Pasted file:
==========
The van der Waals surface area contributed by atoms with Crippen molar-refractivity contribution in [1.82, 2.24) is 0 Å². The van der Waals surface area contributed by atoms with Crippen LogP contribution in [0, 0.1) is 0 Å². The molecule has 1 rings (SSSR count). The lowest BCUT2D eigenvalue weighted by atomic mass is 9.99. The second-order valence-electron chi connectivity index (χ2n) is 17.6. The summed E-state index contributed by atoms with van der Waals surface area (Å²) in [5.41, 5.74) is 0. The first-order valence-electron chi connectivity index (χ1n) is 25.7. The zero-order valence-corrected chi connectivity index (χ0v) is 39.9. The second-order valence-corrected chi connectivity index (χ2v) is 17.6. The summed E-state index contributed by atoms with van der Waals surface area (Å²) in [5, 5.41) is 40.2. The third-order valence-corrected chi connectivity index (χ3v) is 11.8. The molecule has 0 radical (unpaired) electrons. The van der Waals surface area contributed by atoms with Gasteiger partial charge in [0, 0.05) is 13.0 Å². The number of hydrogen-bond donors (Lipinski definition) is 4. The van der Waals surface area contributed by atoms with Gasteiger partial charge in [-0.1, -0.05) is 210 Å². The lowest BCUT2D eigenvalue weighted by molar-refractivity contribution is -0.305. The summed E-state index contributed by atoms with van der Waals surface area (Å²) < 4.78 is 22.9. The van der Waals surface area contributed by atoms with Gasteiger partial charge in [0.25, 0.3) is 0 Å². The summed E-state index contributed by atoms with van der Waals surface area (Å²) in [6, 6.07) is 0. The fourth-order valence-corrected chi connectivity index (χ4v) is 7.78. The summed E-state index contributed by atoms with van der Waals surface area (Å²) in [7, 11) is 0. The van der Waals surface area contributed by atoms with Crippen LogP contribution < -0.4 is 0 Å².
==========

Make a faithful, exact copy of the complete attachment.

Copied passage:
The van der Waals surface area contributed by atoms with Crippen molar-refractivity contribution in [1.82, 2.24) is 0 Å². The van der Waals surface area contributed by atoms with Crippen LogP contribution in [0, 0.1) is 0 Å². The molecule has 1 rings (SSSR count). The lowest BCUT2D eigenvalue weighted by atomic mass is 9.99. The second-order valence-electron chi connectivity index (χ2n) is 17.6. The summed E-state index contributed by atoms with van der Waals surface area (Å²) in [5.41, 5.74) is 0. The first-order valence-electron chi connectivity index (χ1n) is 25.7. The zero-order valence-corrected chi connectivity index (χ0v) is 39.9. The second-order valence-corrected chi connectivity index (χ2v) is 17.6. The summed E-state index contributed by atoms with van der Waals surface area (Å²) in [5, 5.41) is 40.2. The third-order valence-corrected chi connectivity index (χ3v) is 11.8. The molecule has 0 radical (unpaired) electrons. The van der Waals surface area contributed by atoms with Gasteiger partial charge in [0, 0.05) is 13.0 Å². The number of hydrogen-bond donors (Lipinski definition) is 4. The van der Waals surface area contributed by atoms with Gasteiger partial charge in [-0.1, -0.05) is 210 Å². The lowest BCUT2D eigenvalue weighted by molar-refractivity contribution is -0.305. The summed E-state index contributed by atoms with van der Waals surface area (Å²) < 4.78 is 22.9. The van der Waals surface area contributed by atoms with Gasteiger partial charge in [0.25, 0.3) is 0 Å². The summed E-state index contributed by atoms with van der Waals surface area (Å²) in [6, 6.07) is 0. The fourth-order valence-corrected chi connectivity index (χ4v) is 7.78. The summed E-state index contributed by atoms with van der Waals surface area (Å²) in [7, 11) is 0. The van der Waals surface area contributed by atoms with Crippen LogP contribution < -0.4 is 0 Å².